The Federal Trade Commission has settled with Lenovo after it was revealed that 750,000 laptops came pre-installed with spyware and adware. The attorneys general of 32 states acted alongside the FTC and have collectively fined the company $3.5 million. Offending laptops were sold from August 2014 through June 2015 and came installed with a program called VisualDiscovery.

The full settlement is available online.

Created by California-based software developer Superfish, the program would analyze a consumer's screen and web browsing looking for potential products. If it discovered that the user was viewing product images or online shopping, it would overlay pop-up ads in the browser for similar products sold by Superfish's retail partners.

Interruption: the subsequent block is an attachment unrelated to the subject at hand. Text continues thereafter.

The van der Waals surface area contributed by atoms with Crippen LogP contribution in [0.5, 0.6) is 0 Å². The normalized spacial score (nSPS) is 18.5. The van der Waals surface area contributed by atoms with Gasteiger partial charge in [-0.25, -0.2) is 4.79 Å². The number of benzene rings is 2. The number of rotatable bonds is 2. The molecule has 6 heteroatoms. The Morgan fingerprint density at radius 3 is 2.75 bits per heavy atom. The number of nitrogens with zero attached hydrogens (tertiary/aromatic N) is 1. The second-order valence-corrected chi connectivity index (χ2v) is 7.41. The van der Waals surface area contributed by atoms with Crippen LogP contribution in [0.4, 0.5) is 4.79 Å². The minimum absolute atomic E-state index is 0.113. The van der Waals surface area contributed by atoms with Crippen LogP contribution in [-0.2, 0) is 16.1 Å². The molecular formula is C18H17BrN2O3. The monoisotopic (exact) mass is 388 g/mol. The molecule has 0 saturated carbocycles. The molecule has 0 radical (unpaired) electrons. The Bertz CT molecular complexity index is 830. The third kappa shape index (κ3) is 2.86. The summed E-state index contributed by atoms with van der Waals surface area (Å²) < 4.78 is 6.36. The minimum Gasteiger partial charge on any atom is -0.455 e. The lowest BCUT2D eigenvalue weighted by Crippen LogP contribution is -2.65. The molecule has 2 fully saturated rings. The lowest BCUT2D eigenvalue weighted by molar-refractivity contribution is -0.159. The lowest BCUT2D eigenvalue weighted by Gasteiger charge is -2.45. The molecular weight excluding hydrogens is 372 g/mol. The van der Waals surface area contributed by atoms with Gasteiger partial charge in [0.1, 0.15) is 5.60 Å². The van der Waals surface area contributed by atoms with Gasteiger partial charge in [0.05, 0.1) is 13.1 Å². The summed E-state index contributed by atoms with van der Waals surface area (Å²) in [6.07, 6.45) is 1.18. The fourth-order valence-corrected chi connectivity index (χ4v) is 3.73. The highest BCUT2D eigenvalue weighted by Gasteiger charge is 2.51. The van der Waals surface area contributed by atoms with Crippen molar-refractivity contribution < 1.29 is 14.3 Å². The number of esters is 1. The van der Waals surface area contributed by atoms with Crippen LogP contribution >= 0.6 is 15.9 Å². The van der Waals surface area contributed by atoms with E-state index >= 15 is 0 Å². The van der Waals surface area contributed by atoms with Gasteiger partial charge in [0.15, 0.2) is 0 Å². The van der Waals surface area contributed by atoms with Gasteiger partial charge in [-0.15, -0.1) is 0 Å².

According to its own description, their man-in-the-middle attack used image searches instead of keywords.

How did this spyware get on hundreds of thousands of Lenovo laptops? According to Lenovo, they didn't know it was spyware. With all of the extra third-party software Lenovo installed on its laptops, nobody checked to see what Superfish actually did and the privacy concerns in entailed.

Although dozens of models were affected, the FTC doesn't actually have the authority to fine Lenovo (the attorneys general handled the monetary fine). In essence, the settlement today amounts to a slap on the wrist. If Lenovo violates the terms of the settlement though, then the FTC can start fining.

Going forward, Lenovo is now required to ask for user permission when installing any software that collects and sends personal information to another company.

If you believe you were affected, Lenovo has a SuperFish removal tool available on their website.